Mandatory Payment and Copyright in Chile and Why That’s Bad for Artists

In Chile, authors, musicians and other creative types might soon be prohibited from sharing their work online unless those works are under copyright protections.

This could sound like a move of protection, to ensure artists are paid, fairly, for their work. The proposed legislation, currently before the Chilean senate, would make sure artists are entitled to collect payment for videos long after copyrights are transferred to another party.

But don’t let all that promise get in the way of the reality. “It would make licensing audiovisual media more expensive and complicated. It would also close the door to nontraditional licensing options,” writes the Electronic Frontier Foundation (EFF), an online advocacy organization focused on civil liberties in the digital world. “Creators’ rights should include their right to opt out of their ability to control a work.”

If adopted, the law would amend existing legislation demanding creative content creators to not only secure copyright protections but require payment for the use of their works. This goes beyond sampling a snippet of a song without paying for the right to use it; it demands that all work be registered and would have to be removed from availability if the rights were not secured and payment exchanged.

Imagine if YouTube pulled all songs that weren’t protected by their original artists. How would singers just starting out find an audience?

“The amendment stipulates that all contributors to an audiovisual performance whom the law regards as authors would be entitled to payment whenever their work is used online, even if they never asked for a payment and don’t want it,” continues Advox. “This would apply for the duration of the copyright and would apply to both local and foreign works.”

There’s the kicker – if a composer in Canada makes work available without charging a fee, and an artist in Chile wanted to use it, a payment of some kind would have to change hands in order for the Chilean artist to use it (or at least that’s how it appears at this point).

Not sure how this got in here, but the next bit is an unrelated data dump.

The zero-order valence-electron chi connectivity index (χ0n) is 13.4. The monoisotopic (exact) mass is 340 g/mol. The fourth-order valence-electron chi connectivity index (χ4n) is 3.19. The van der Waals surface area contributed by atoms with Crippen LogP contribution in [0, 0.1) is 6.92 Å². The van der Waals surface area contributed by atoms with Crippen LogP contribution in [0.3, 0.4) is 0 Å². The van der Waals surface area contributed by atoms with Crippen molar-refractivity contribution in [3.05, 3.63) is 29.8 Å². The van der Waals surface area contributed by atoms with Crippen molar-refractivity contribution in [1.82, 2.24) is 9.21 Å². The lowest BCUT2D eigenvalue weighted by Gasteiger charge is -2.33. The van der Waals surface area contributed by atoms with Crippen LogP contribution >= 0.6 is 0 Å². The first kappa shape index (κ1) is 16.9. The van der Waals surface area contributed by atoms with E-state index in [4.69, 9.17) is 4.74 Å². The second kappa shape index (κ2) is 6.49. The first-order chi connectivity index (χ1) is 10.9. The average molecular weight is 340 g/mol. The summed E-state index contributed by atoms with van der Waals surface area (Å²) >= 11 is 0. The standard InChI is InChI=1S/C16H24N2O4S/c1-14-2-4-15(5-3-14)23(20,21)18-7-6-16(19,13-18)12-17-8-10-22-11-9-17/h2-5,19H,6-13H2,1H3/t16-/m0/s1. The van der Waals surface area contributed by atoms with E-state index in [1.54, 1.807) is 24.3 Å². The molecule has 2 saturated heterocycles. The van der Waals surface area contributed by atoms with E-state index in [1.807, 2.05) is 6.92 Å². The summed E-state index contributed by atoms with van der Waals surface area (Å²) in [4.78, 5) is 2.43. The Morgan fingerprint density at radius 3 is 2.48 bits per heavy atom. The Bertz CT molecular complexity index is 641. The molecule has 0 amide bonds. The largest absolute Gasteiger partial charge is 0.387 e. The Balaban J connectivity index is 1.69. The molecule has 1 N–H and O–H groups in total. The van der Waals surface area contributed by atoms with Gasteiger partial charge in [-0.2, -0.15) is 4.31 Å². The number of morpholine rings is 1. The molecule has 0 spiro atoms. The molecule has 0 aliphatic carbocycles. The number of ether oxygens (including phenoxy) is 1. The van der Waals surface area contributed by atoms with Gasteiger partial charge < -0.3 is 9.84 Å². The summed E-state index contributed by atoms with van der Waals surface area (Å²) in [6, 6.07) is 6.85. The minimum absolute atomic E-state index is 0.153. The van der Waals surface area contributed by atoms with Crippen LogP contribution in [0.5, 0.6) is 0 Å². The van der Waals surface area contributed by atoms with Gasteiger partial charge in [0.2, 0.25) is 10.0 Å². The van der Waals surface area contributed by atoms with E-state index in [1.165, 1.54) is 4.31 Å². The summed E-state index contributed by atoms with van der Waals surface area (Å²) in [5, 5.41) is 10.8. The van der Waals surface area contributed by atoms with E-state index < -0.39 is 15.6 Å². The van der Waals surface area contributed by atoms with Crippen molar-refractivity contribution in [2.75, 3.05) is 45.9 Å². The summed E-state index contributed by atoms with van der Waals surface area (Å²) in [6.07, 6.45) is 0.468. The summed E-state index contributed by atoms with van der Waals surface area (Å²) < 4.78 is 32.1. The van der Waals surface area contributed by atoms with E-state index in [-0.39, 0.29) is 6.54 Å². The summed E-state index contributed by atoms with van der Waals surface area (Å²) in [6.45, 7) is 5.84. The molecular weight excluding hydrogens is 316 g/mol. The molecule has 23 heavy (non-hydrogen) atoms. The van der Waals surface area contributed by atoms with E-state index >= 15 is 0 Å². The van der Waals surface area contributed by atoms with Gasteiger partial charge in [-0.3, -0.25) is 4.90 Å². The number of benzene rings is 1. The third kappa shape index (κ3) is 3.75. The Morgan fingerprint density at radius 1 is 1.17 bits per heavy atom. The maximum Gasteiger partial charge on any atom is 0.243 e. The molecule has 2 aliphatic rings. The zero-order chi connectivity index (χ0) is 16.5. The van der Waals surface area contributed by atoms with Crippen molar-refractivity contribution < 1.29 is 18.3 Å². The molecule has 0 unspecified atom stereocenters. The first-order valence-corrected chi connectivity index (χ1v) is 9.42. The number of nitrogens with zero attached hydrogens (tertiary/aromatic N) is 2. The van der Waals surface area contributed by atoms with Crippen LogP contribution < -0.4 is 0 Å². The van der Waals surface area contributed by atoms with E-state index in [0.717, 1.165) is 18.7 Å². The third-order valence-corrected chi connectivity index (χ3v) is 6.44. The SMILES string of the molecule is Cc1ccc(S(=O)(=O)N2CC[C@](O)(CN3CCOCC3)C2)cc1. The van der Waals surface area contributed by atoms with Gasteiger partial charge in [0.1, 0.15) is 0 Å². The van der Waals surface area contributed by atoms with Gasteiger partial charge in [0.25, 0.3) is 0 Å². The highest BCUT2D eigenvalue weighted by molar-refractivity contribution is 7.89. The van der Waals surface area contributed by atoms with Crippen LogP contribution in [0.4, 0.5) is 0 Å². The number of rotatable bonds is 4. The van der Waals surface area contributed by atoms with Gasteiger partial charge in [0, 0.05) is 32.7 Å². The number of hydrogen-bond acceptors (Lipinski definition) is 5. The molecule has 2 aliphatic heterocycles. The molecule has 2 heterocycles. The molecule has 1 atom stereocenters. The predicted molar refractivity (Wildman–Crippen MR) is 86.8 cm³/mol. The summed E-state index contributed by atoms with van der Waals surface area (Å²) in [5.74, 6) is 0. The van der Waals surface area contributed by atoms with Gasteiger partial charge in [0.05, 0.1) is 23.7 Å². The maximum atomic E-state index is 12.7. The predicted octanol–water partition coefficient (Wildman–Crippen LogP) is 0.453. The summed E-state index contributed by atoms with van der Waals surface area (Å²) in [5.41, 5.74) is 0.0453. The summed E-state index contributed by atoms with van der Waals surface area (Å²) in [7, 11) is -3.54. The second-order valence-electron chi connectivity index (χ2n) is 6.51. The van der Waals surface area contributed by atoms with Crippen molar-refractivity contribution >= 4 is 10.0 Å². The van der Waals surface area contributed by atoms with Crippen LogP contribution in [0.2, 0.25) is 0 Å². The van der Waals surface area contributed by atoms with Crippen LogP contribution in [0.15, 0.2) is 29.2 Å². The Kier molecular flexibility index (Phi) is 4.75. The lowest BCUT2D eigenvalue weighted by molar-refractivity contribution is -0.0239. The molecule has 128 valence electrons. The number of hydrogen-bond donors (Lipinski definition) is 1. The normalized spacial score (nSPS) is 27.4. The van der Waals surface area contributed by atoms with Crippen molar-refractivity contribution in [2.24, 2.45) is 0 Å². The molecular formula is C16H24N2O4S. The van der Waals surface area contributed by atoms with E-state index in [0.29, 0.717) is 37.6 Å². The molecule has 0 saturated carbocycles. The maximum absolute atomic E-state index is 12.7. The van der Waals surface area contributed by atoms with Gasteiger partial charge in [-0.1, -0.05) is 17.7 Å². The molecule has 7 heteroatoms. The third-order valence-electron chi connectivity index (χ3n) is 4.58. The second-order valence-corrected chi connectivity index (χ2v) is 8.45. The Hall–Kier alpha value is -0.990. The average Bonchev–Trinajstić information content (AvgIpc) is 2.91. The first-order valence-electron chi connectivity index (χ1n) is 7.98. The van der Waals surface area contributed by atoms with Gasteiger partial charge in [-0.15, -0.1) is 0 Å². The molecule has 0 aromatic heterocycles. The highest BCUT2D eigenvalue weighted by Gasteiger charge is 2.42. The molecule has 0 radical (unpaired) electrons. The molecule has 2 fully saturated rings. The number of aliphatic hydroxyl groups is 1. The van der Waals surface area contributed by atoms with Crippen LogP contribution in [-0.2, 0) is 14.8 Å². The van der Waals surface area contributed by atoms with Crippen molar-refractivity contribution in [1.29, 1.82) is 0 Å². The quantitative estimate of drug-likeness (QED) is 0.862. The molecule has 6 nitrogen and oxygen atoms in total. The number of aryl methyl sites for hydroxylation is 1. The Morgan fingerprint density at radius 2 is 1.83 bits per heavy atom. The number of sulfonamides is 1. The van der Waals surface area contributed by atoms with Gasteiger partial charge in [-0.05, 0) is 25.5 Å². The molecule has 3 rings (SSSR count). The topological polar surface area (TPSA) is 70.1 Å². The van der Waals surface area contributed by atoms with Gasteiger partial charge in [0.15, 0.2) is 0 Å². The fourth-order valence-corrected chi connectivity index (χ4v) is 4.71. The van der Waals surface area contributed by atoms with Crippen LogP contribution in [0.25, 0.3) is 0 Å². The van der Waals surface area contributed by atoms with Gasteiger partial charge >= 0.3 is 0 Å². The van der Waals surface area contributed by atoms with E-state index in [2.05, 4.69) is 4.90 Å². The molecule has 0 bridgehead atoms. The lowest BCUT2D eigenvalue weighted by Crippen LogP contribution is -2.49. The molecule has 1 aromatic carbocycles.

Advox spoke with Luis Villarroel of Innovarte, a non-government organization focused on “promoting balanced approaches to intellectual property.” He says the legislation has been embraced by the International Confederation of Societies of Authors and Composers in addition to Chilean collecting societies, which he stresses would be the organizations administrating the fees.

“It is difficult to imagine how regulators would implement such a policy in the digital realm, as websites like YouTube and Vimeo are not built to accommodate such specific requirements within a particular country’s borders,” the website says. “One can imagine that platforms that are entirely Creative Commons-based, such as Free Music Archive, could be rendered obsolete altogether.”

As it stands, the Chilean law states that performers of audiovisual works have a “right to receive compensation when their performances are broadcast, rented or made available to the public,” EFF says. “The kicker is that this right to compensation is independent of the copyright—even if the performer transfers their copyright to someone else, they are still entitled to the royalties, and the law doesn’t even permit them to waive that right.” EFF says this is problematic because performers, or the companies that hold the rights to the work in question, “could create new roadblocks to the creation of parodies, mash-ups or new versions of their performances, independent of copyright. It would further complicate the process of clearing rights to audiovisual works, and cast a new legal cloud of uncertainty over the activities of creators, producers and journalists who build on audiovisual works in compliance with copyright law.”

The difference between the current law and the proposal, other than the mandate that all works be copyrighted without the ability to waive those protections should a creator wish to, is the demand for payment.

“This might sound like a benefit to authors, but it comes at a very high price for the public and for authors themselves,” EFF explains. Public domain would cease to exist. Creative Commons licensing? Ditto. If an artist creates a piece for charitable use, that organization or foundation would still have to pay to use the painting, photograph, play or piece of music, even if the author refused to take a single cent for it.

By the way, it might be nothing for the YouTubes of the world to pay authors for their work, but any smaller, local and niche sites? Kiss them g’bye.  Further, what’s the guarantee that a fair or living-wage percentage of the copyright use fees would go to the artists who are allegedly protected by this law?

“We can only speculate about how much of this booty would end up going back to the authors, and how much would end up lining the pockets of the collecting society,” EFF says.

It’s not clear when the Chilean senate might vote on this legislation; stay tuned for updates as they become available.


Amber Healy

I write about music policy and lawsuits because they're endlessly fascinating.

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